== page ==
One anecdote about how mobile has changed things here. Last year there was a land dispute between two groups of Maasai near us that was pretty serious, 100+ Maasai on each side were armed with clubs, swords, spears, bow and arrow, ready to do ancient style combat with each other. I watched Braveheart, but it is pretty wild to see people gearing up for combat of that sort in real life. At any rate on their belt with their swords and clubs, they also carry a leather case with their Nokia phone. In this particular case they were used to text taunting messages back and forth between the sides. Normally, they would have to be within arrow shot to get a good taunt in. Now they can text a zinger in from the safety of the lee side of a large rock. For those wondering how it turned out. They had advanced within 100-200m of each other before one side decided it wasn't worth it, turned and ran.

I don't have stats, this is an offhand assessment, but I would say that about 60% of the Maasai in this area have a mobile phone. But this comes with some caveats:
    - It is only in the last 15-20 years that people started regularly going to school in this area. So there is still maybe 85% illiteracy rate (off the cuff estimate). Which makes it difficult to SMS, except those who you know can read.
    - Also power is a big problem I would estimate that upwards of 95% of people don't have direct access to power. So their phones are not working possibly half of the time. We have a steady stream of people who come to our house to get their phones charged.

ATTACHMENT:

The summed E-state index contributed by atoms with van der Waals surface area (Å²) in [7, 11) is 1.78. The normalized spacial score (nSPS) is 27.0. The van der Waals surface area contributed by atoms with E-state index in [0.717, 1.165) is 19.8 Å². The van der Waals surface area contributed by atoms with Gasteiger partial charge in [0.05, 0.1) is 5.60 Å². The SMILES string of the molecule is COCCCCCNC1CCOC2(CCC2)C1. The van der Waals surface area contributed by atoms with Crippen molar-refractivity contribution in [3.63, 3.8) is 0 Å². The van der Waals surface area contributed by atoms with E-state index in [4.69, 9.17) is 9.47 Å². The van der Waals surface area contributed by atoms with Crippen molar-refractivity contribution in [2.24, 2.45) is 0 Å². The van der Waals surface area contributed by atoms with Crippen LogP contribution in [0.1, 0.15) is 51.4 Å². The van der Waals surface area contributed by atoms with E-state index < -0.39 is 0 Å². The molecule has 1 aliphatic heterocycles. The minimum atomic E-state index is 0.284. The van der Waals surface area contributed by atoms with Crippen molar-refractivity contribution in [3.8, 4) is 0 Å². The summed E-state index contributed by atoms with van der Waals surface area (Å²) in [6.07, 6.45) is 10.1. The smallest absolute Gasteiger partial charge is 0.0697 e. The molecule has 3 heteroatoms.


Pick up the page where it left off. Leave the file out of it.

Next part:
- Most people here use a very basic Nokia phone which are great for voice calls and SMS, but aren't very smart.

Where the rich people live there is great 3G+ coverage and you will find lots of smart phones, etc. Out in rural areas the coverage is spotty data rates are low, service is a bit less accessible... Just like the US I suppose.

Africa is a huge continent with diverse culture and situations. There is a wide gap between rich and poor here. I think the mobile infrastructure is enabling, and more resilient than fixed infrastructure (in a place where it is common for people to dig up pipe or remove cabling from poles in order to sell the metal for a bit of cash). It is opening up the world in a way that was not previously possible. However, it is not magic, there are a lot of other things that need to be in place for the benefits to be fully realized. Good education, access to markets, a stable government being just a few.

Comment: Science Fair (Score 1) 27

by Port-0 (#39725387) Attached to: Using Shadows To Measure the Geysers of Enceladus

A girl in my highschool back in 1988 was used voyager I or II photos (I can't recall which) to calculate the depth of craters on a couple of Jupiter's moons. Which is little different than what the article is describing, but it seems shadows have a lot more information encoded in them. This girl and I ended up winning the science fair and going on to the International science fair, where I felt a bit out of my league. She won a few awards. Apparently at that point no one had thought to do that up to that point. (for those interested, I wired up a photometer to an Apple II and wrote some software to automate variable star photometry, which measures the light from light sources through a telescope over time. It can be used to find the rotation of asteriods, or with a sensitive enough instrument, the change in light from a large planet orbiting a star, stuff like that.)